ST. PETERSBURG — Three weeks later, the results of the 2016 election are making headlines again. But one word is throwing all of that into question tonight:
10News Political Reporter Mark Rivera is answering your questions about the presidential recount that's about to start:
RIVERA: OK, this is what you need to know about the recount in Wisconsin and the potential ones in Michigan and Pennsylvania. Hillary Clinton and Jill Stein have both said it has nothing to do with changing the results of the election and everything to do with protecting your vote.
We've been taking your questions on Facebook all day and the first big one: Will the recount change the results of the presidential election?
10News Political Expert Dr. Lars Hafner is weighing in on this discussion.
RIVERA: So Lars, if Wisconsin or Michigan -- maybe both of them -- flipped to Clinton, would she be President?
HAFNER: It's still would have to be all three Mark; in fact, that's what makes this so difficult. With Wisconsin being the first to go and with a 27,000 vote differential, even if they got to that plateau, the other states -- and especially Pennsylvania -- is a much higher bar. In order to change the election results, it would have to be all three states.
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RIVERA: And let's take a look at those numbers. As you said, Hillary Clinton is down to Donald Trump in Wisconsin by about 27,000 votes she's down to them in Michigan by about 12,000 votes and in Pennsylvania by 70,000 votes, so that is a big margin to overcome at this point, and you said she would need all three.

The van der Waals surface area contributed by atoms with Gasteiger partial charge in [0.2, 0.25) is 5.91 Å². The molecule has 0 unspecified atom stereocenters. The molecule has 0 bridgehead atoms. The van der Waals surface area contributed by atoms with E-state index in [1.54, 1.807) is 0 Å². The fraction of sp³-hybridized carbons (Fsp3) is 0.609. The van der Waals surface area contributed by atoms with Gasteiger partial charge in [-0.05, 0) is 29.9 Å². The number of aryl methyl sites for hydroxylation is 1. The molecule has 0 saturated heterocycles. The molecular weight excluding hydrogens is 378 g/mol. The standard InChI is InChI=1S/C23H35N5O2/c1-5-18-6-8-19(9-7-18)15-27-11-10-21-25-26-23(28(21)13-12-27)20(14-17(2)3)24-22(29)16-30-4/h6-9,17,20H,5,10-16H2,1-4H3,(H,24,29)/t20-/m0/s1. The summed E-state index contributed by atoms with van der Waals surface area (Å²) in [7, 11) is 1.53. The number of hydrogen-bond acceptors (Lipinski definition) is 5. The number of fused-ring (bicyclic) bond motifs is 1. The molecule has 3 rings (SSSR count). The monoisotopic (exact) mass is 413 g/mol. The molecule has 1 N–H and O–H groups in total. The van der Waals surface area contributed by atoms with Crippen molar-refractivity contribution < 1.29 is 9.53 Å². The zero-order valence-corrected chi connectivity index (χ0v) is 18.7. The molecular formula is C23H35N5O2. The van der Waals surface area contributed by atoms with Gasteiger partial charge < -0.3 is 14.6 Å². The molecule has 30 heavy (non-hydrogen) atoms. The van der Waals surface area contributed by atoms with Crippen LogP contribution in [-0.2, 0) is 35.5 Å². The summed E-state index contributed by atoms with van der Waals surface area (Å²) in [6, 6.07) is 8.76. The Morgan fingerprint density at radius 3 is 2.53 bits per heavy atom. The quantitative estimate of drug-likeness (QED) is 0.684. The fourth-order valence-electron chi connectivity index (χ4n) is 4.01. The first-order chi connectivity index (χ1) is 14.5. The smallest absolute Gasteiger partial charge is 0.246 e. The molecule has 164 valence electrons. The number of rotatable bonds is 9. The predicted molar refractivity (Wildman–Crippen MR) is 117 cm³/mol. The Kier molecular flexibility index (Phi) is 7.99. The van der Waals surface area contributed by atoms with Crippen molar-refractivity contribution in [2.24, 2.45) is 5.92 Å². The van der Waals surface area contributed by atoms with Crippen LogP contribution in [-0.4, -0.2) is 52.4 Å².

The second big question we've been taking from you on Facebook, if the recount isn't going to change the results of the election, what is it for?
HAFNER: Well there's a couple different reasons why this is going forward: One is to show the validity of the election to make sure there wasn't anything mischievous going on or through Russia hacking perhaps a state or two in the selection process.
RELATED STORY: Stein files for Wis. recount; what happens now?
But the bigger reason potentially could be: this makes Jill Stein and the Green Party relevant. We’re talking about her right now three weeks after the election. And the fact that she's gone online to raise money from small contributors really helps build a base for the Green party in the future. And by doing this, she's also forced Hillary Clinton's attorneys to sign on and go for this now too, because they cannot be left out of this process if something was to occur.
RIVERA: The third big question we took from you on Facebook today is what happens now?
In the last few hours, Wisconsin rejected Jill Stein's request for a hand recount.
RELATED STORY: Trump wins Michigan's 16 electoral votes, state board says
Unless Stein wins her lawsuit in Dane County Circuit Court, officials in each of Wisconsin’s 72 counties would decide on their own whether to do their recounts by hand. That could mean some counties perform recounts by machine and some by hand.
HAFNER: They're up against it because there's another deadline in Wisconsin that says that they have to have it done by December 13.
RIVERA: And let's get to the timeline right now and we have it for you right here busting out the old white board for this one – today they're getting that cost estimate. It's probably going to cost about $1 million to count all of the votes by hand in Wisconsin. Tomorrow, Jill Stein is going to pay that $1 million to get it going. On Wednesday, the election staff is going to outline the rules involved in this and on Thursday the recount begins. That Wisconsin deadline is December 13. But the U.S. deadline for the electoral college for voting is December 19; so we are up against a hard deadline.
HAFNER: And that's what the Stein campaign is up against; also, in Michigan and Pennsylvania. If they try for recounts, that's the hard deadline -- December 19 -- for the electoral college. That's where the rubber hits the road where we elect the next President of United States.